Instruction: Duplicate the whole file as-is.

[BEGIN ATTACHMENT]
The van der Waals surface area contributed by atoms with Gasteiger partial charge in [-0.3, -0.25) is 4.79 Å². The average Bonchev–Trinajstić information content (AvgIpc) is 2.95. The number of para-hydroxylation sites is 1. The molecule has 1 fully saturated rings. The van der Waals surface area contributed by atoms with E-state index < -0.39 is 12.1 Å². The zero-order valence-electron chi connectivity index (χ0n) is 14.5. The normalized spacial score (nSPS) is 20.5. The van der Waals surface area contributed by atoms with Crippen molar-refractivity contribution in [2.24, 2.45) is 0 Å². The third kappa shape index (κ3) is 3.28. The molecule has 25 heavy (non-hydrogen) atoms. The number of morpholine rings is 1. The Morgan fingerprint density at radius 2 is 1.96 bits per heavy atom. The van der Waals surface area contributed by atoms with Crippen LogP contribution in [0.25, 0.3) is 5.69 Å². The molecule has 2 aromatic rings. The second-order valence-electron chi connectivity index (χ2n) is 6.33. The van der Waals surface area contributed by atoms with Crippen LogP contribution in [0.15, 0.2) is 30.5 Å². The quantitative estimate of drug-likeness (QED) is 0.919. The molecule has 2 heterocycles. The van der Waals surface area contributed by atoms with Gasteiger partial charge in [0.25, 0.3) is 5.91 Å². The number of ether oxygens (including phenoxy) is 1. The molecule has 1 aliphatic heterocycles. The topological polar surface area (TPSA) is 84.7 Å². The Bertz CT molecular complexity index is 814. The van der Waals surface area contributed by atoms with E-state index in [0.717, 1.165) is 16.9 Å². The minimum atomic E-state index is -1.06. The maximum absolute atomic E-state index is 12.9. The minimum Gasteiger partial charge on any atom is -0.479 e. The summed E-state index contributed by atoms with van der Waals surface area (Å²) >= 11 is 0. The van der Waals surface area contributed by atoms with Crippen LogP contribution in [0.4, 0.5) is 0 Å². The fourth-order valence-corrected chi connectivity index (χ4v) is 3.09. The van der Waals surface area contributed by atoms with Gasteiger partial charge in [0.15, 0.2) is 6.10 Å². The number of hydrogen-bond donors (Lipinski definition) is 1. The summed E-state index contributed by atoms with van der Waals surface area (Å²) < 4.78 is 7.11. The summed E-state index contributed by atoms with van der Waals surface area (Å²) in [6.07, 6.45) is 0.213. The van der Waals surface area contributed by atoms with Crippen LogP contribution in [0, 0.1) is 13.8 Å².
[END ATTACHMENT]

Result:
The van der Waals surface area contributed by atoms with Gasteiger partial charge in [-0.3, -0.25) is 4.79 Å². The average Bonchev–Trinajstić information content (AvgIpc) is 2.95. The number of para-hydroxylation sites is 1. The molecule has 1 fully saturated rings. The van der Waals surface area contributed by atoms with E-state index < -0.39 is 12.1 Å². The zero-order valence-electron chi connectivity index (χ0n) is 14.5. The normalized spacial score (nSPS) is 20.5. The van der Waals surface area contributed by atoms with Crippen molar-refractivity contribution in [2.24, 2.45) is 0 Å². The third kappa shape index (κ3) is 3.28. The molecule has 25 heavy (non-hydrogen) atoms. The number of morpholine rings is 1. The Morgan fingerprint density at radius 2 is 1.96 bits per heavy atom. The van der Waals surface area contributed by atoms with Crippen LogP contribution in [0.25, 0.3) is 5.69 Å². The molecule has 2 aromatic rings. The second-order valence-electron chi connectivity index (χ2n) is 6.33. The van der Waals surface area contributed by atoms with Crippen LogP contribution in [0.15, 0.2) is 30.5 Å². The quantitative estimate of drug-likeness (QED) is 0.919. The molecule has 2 heterocycles. The van der Waals surface area contributed by atoms with Gasteiger partial charge in [0.25, 0.3) is 5.91 Å². The number of ether oxygens (including phenoxy) is 1. The molecule has 1 aliphatic heterocycles. The topological polar surface area (TPSA) is 84.7 Å². The Bertz CT molecular complexity index is 814. The van der Waals surface area contributed by atoms with E-state index in [0.717, 1.165) is 16.9 Å². The minimum atomic E-state index is -1.06. The maximum absolute atomic E-state index is 12.9. The minimum Gasteiger partial charge on any atom is -0.479 e. The summed E-state index contributed by atoms with van der Waals surface area (Å²) >= 11 is 0. The van der Waals surface area contributed by atoms with Crippen LogP contribution in [0.4, 0.5) is 0 Å². The fourth-order valence-corrected chi connectivity index (χ4v) is 3.09. The van der Waals surface area contributed by atoms with Gasteiger partial charge in [0.15, 0.2) is 6.10 Å². The number of hydrogen-bond donors (Lipinski definition) is 1. The summed E-state index contributed by atoms with van der Waals surface area (Å²) < 4.78 is 7.11. The summed E-state index contributed by atoms with van der Waals surface area (Å²) in [6.07, 6.45) is 0.213. The van der Waals surface area contributed by atoms with Crippen LogP contribution in [0, 0.1) is 13.8 Å².